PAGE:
Here is a pdf of our latest newsletter to bring you up to date.
Isle of Wight home owners with gardens, and land owners with woodland areas are being invited to participate in a significant project to map the habitat of the Isle of Wight’s iconic red squirrel.
Helen has already completed a survey of the Island’s larger areas of woodland. She is now looking to complete the survey by adding detail from smaller woodland and garden areas – which is where the Island’s inhabitants can get involved. They are now being asked to contact Helen to arrange for her to undertake a survey of their garden or woodland. As a rough guide, gardens measuring one acre or more will be surveyed – although smaller gardens in a row could also make a significant difference if they contain a number of larger trees.
Although this part of the project will take longer to complete it will provide vital information about existing habitat corridors or “squirrel highways” that enable red squirrels to travel from one larger habitat to another. It will also identify areas that would benefit from tree planting and further habitat creation.“The aim is to learn more about the way red squirrels use our landscape and get a rough estimate of ‘carrying capacity’, that is, the number of red squirrels that trees can provide a home and food for,” Helen explained.
“This study will show us where there are gaps in corridors or places that would benefit from tree planting in order to enhance wildlife habitat and the landscape in general.”Anyone with a suitable area of land they are willing to have surveyed is being invited to contact Wight Squirrel Project. The tree species and any squirrel activity on the land will be recorded as well as the site’s location in relation to habitats within the wider landscape.
“I have already had a great response from people wanting to have areas surveyed as part of the project,” Helen said.Helen carried out a similar project in 1991 which helped identify gaps left in the habitat after trees were destroyed in the 1987. Since then, tree planting to extend woodland cover plus planting corridor links saw a great improvement in red squirrel habitat and numbers rose.
You may have spotted the bright road signs across the Island, asking drivers to slow down to avoid killing precious red squirrels.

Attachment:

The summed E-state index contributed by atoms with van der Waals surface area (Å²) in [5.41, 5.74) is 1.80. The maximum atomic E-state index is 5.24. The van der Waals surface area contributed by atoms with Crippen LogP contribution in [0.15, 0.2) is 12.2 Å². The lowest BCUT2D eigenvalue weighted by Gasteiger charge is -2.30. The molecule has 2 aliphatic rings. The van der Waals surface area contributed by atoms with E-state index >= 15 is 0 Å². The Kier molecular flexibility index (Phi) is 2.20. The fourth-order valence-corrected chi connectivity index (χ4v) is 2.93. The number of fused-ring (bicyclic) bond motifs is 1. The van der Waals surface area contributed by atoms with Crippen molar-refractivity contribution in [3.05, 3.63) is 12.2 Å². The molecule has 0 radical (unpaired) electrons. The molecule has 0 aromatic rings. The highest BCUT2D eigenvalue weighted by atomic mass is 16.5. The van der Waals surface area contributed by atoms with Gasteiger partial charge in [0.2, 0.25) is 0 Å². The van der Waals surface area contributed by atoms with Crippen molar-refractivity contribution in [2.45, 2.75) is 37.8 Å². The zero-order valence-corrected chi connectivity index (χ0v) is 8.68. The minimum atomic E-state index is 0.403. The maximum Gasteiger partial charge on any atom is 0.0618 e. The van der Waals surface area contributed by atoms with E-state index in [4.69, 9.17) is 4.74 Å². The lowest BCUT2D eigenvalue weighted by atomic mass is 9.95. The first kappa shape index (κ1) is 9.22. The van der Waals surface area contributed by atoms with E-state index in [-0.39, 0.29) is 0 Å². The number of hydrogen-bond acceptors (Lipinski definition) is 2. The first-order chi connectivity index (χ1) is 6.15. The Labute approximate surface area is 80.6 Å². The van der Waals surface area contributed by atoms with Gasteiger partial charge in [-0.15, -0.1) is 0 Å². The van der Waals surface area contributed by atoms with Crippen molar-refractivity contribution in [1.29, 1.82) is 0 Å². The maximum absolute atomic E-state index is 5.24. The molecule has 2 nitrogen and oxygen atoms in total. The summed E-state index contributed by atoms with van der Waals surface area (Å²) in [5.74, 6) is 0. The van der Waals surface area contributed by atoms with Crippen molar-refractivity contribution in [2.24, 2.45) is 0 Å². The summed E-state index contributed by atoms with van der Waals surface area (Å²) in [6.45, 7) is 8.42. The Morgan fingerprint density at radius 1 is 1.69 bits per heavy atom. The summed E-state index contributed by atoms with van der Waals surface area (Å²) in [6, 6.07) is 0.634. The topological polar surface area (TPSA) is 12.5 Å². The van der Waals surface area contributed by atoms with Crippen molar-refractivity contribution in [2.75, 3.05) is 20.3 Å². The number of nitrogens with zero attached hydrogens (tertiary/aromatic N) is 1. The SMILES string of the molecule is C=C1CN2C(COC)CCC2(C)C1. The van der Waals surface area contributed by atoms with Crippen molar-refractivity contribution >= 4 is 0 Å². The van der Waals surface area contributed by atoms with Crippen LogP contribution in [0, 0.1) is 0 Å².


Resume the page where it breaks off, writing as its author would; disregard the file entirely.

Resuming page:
The Isle of Wight Red Squirrel Trust and Wight Squirrel Project sponsored 30 signs around the Island in road kill blackspots. The Island is fortunate to have red squirrels as the Solent provides a barrier to the American grey squirrels who have largely replaced our native red squirrels across the UK mainland.
Unfortunately some of the road signs have disappeared and presumably been stolen! Some of the official signs were stolen as well so is someone collecting them? The charity’s Chair, Helen Butler MBE said:
‘We were delighted with the modern, eye-catching style of these signs and grateful to Kate Northover for designing them for us. Our research shows that at least 97 red squirrels were killed on Island roads in a year from July 2016 to July 2017.
Sadly, traffic is one of the main threats to our red squirrel population. Our charity relies on dedicated volunteers and fundraising to keep afloat and we are disappointed that the signs have gone.’
Helen would like to thank all those people who took the trouble to pick up dead squirrels from the road so she could carry out post mortems on them.
A lot has been learned and the tissue samples taken for DNA analysis have been very informative too. Sadly due to work overload and the closing of labs, Helen is unable to take anymore road kills. Again, many thanks to all those who have contributed to science by picking up squirrel bodies from Isle of Wight roads.
The easiest and most efficient way to offer financial help is to become a Friend of the Red Squirrel and set up a standing order with a donation.
We also need volunteers to help us with walks, events and delivering newsletters. Please contact us if you can help.
Feeding red squirrels helps their survival and provides hours of entertainment for you.
They need a variety of food, not just peanuts. Hazelnuts, filberts, pine nuts, walnuts, sunflower seeds, coconut and fruit will provide a varied and healthier diet. NEVER feed brazil nuts or fatballs!
Peak activity times are dawn and dusk all year. Squirrels react to sound and movement, so stand still and keep quiet.
Where gardens back onto woods, squirrels are often fed and can be spotted as they travel to and from the garden.